BitLocker Recovery

[sc:windows-category ]Recently I went on vacation to Europe for two weeks, I of course took my laptop with me and as always I have BitLocker enabled.

The trip started off with all the classic travel issues you might expect, family emergency at the last-minute, hotel booking being cancelled without any notification and a near death experience at the airport.

However by the second night things had seemed to be going well and I went to bed for a good nights sleep.  The next morning I booted up my laptop to check e-mail and was greeted with the BitLocker Recovery screen.

Normally that wouldn’t be a big issue, my recovery keys are stored safely at home and I’d be able to grab a friend’s computer to use to get them.  Of course, on vacation that became a bit more of an issue…

My first thought was to check OneDrive, but I didn’t place them there and still believe that to be a bad idea.

Next was to see if I had opened RDP to my home computer as I have the RDP client on my phone unfortunately I hadn’t and so that failed.

I do have SSH available to my Linux box and so I opened the Store on my phone and find a SSH client, which I did.  However it turns out I hadn’t installed the packages needed to get access to a Windows file share and trying to use the SSH client was problematic on the phone as it’s keyboard was limited and every time I switch to the web browser to look something up it disconnected me.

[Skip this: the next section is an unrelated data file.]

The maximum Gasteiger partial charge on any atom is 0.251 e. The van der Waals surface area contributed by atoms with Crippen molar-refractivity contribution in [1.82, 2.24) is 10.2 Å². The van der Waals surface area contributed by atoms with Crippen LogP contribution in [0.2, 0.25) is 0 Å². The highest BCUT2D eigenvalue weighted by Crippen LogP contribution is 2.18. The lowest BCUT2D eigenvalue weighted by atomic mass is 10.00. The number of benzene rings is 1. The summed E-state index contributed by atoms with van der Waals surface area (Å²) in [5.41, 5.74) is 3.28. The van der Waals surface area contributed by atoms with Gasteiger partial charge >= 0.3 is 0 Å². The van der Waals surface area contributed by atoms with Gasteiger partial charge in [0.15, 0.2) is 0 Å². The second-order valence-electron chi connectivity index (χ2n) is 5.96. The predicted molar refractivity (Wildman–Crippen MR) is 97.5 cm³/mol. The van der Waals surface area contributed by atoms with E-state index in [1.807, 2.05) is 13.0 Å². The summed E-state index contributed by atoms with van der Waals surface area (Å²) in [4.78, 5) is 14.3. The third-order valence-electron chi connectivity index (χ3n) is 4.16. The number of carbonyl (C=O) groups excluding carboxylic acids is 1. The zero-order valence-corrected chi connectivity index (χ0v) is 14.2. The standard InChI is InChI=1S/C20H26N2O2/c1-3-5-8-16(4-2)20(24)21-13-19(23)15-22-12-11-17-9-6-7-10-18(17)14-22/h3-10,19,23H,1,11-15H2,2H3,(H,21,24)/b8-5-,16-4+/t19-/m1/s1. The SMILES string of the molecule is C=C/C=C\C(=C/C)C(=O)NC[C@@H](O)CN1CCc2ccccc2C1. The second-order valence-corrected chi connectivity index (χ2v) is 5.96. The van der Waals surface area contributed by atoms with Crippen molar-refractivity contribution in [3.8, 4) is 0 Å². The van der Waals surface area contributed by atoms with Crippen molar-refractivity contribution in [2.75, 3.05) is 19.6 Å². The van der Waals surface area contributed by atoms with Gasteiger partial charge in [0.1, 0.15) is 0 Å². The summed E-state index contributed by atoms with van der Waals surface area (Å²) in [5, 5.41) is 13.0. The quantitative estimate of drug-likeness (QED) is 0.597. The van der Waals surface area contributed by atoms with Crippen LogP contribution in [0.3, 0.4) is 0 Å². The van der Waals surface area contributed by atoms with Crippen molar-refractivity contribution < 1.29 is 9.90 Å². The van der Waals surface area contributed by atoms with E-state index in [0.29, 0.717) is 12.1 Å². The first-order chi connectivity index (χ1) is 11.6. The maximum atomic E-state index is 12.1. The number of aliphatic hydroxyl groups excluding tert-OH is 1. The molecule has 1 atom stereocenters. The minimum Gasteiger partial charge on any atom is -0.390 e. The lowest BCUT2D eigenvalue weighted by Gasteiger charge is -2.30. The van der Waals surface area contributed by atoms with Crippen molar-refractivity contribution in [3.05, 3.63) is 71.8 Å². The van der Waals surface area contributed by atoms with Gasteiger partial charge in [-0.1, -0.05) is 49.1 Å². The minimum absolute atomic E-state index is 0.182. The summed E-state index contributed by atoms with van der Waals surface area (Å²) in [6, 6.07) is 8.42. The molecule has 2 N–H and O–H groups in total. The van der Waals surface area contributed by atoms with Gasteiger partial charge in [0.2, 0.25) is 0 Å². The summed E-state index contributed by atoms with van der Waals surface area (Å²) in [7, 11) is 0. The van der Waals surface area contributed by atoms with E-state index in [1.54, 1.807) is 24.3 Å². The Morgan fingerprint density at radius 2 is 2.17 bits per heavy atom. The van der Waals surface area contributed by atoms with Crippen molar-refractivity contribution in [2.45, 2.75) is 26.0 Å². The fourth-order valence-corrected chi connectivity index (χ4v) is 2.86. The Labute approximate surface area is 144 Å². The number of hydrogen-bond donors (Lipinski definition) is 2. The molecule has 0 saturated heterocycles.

Finally I gave in and went out looking for an Internet café I could use.  The first one was packed, the second one had several stations available.  They were running XP but it had most of what I needed.  I downloaded Putty, connected to my Linux box, used the port forwarding in Putty to then RDP to my PC and retrieve my recovery key.

My laptop booted up cleanly after that and I didn’t find anything wrong.  I still don’t know why it needed the recovery key but it’s been fine since them.

Greg

Greg is the head cat at JumbleCat, with over 20 years of experience in the computer field, he has done everything from programming to hardware solutions. You can contact Greg via the contact form on the main menu above.

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Greg

Greg is the head cat at JumbleCat, with over 20 years of experience in the computer field, he has done everything from programming to hardware solutions. You can contact Greg via the contact form on the main menu above.